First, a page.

Financial aids created to assist Spain’s film industry after large public cuts

A few days after Susana de la Sierra, director of Spanish cinema body ICAA, promised new lines of credit for film production, details of the aid has been clarified. 

The ICO, the government’s official institution for business credit, has announced new credits for cinema with a maximum of $1.3m per film and a return period of 15 years, with the possibility payment being delayed for certain periods. 

The new credits will be handled by Audiovisual SCGR, a public organisation formed by the ICAA in partnership with audiovisual rights management body EGEDA in 2006. In six years it has given credits for a total amount of $195m covering 554 projects.

The new credits will substantially improve the terms of the previous aids, as well as expanding their availability. A commission elected by ICAA and EGEDA will choose what projects can get assistance. 

The measure has been created to give some relief to Spain’s film industry, which saw large cuts in public support for film earlier this month. On Monday (April 23) Pedro Pérez, president of producers association FAPAE, announced that shoots fell 47.6% in the first quarter of 2012 compared with the first quarter of 2011, to 33 from 63. New productions were down 36% to 35, from 55. The Spanish box office has also fallen 16% over the same period and Spanish films have earned as much as 42% less than last year in which the last instalment of Torrente succeeded widely.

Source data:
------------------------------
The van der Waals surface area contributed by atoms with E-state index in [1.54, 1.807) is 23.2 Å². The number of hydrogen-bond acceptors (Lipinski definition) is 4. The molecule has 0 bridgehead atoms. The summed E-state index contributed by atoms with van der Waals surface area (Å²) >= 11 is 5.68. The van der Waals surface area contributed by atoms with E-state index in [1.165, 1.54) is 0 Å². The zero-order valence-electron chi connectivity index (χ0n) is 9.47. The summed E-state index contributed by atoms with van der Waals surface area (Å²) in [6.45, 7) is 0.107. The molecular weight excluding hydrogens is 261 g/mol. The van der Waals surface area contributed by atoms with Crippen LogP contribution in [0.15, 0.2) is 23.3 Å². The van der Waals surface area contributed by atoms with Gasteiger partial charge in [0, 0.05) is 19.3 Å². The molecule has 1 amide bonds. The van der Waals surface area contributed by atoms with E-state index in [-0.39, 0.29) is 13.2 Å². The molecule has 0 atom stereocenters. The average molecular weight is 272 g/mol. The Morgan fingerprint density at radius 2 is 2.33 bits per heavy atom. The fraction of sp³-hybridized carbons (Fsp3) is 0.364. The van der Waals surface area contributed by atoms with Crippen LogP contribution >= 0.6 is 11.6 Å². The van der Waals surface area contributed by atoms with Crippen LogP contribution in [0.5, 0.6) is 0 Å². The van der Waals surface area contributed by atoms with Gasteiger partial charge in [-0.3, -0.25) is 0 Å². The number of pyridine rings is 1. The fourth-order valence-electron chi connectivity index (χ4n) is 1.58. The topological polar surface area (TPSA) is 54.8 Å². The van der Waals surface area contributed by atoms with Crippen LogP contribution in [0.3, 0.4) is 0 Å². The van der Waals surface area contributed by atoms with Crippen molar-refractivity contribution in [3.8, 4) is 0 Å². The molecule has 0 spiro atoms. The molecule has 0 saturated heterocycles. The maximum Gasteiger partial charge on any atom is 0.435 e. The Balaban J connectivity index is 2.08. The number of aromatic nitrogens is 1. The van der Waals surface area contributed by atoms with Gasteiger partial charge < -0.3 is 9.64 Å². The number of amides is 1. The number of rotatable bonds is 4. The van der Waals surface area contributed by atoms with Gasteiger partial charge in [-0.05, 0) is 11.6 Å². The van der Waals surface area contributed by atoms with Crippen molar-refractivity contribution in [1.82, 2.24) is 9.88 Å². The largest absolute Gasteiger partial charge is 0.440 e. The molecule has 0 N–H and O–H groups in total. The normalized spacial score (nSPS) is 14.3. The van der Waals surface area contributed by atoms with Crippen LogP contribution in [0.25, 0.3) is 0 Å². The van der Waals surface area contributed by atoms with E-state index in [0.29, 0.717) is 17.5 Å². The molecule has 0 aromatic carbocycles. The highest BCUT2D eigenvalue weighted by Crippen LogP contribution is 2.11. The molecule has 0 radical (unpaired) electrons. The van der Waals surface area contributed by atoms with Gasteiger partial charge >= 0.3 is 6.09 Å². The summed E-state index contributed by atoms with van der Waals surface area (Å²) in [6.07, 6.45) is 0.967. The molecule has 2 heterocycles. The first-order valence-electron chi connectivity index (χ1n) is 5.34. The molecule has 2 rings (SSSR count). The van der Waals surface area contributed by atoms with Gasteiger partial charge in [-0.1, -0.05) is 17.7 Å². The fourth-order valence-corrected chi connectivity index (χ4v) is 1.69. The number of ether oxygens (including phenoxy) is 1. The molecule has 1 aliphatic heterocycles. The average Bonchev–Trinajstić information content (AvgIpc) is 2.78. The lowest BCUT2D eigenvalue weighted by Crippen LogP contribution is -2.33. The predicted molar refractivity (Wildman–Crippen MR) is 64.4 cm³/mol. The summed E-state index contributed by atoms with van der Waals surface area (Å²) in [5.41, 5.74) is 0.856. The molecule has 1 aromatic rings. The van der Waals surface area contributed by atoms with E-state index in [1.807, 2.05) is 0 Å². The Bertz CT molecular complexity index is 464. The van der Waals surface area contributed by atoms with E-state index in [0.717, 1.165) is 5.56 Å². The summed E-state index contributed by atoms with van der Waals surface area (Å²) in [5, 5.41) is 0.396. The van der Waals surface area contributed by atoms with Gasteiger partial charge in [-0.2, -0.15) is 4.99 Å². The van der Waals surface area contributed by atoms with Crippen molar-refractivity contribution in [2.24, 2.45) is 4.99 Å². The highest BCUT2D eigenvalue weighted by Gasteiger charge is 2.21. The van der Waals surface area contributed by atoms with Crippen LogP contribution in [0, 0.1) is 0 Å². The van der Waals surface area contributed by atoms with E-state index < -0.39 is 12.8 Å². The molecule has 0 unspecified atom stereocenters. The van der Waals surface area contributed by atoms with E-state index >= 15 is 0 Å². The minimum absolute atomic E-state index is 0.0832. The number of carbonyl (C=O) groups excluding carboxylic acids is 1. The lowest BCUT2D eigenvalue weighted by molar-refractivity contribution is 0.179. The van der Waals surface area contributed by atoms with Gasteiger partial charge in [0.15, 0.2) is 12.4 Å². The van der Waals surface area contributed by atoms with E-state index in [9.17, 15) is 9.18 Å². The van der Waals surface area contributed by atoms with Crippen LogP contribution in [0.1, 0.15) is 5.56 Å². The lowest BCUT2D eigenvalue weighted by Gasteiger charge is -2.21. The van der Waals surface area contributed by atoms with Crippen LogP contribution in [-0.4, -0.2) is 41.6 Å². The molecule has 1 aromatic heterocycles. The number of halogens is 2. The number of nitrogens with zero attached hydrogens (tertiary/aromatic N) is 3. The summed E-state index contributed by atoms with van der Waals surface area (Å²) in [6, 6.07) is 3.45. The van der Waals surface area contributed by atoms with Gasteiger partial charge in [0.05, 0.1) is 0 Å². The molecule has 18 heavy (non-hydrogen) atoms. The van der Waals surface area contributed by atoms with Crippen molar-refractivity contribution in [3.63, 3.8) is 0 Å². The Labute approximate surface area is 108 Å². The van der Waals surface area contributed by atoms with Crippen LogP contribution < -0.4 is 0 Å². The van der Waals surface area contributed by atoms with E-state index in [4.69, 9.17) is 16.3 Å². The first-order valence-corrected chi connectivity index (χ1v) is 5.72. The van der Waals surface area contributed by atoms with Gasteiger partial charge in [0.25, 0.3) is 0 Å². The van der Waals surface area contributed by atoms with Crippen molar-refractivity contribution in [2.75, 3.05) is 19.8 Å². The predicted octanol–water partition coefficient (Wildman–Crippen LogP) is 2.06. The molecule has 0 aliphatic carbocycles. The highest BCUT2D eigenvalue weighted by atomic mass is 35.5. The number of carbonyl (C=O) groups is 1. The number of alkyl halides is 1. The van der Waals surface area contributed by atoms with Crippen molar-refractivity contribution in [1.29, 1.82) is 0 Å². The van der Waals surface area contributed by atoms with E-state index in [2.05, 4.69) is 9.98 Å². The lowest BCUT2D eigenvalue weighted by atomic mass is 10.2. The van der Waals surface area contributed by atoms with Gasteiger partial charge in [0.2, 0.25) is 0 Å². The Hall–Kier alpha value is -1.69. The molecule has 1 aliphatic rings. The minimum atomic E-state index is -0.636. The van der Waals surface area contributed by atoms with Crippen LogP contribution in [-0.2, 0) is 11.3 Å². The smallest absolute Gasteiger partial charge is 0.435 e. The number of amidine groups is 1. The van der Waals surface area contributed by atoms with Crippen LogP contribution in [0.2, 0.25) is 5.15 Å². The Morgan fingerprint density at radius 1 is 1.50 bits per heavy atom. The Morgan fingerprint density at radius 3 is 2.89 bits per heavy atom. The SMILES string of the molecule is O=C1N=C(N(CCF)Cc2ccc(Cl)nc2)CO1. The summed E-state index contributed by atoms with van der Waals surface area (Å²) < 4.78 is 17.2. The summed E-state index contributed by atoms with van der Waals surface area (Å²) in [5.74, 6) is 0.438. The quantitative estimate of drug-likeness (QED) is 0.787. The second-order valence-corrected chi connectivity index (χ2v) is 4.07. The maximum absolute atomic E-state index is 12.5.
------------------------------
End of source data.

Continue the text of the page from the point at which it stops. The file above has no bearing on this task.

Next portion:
Pérez described the situation as “worrying but not catastrophic” and accused the government of ignoring the reality of the film industry.

Another cause for concern is the situation at public broadcaster TVE, a major backer of Spanish, film which has had its budget cut by $270m.

After months of controversy which has seen the TVE board incapable of electing a new president, the Spanish government has changed the law enabling a new CEO to be chosen with a simple majority. This measure has caused some panic in the film industry, which is concerned about losing the support of the broadcaster.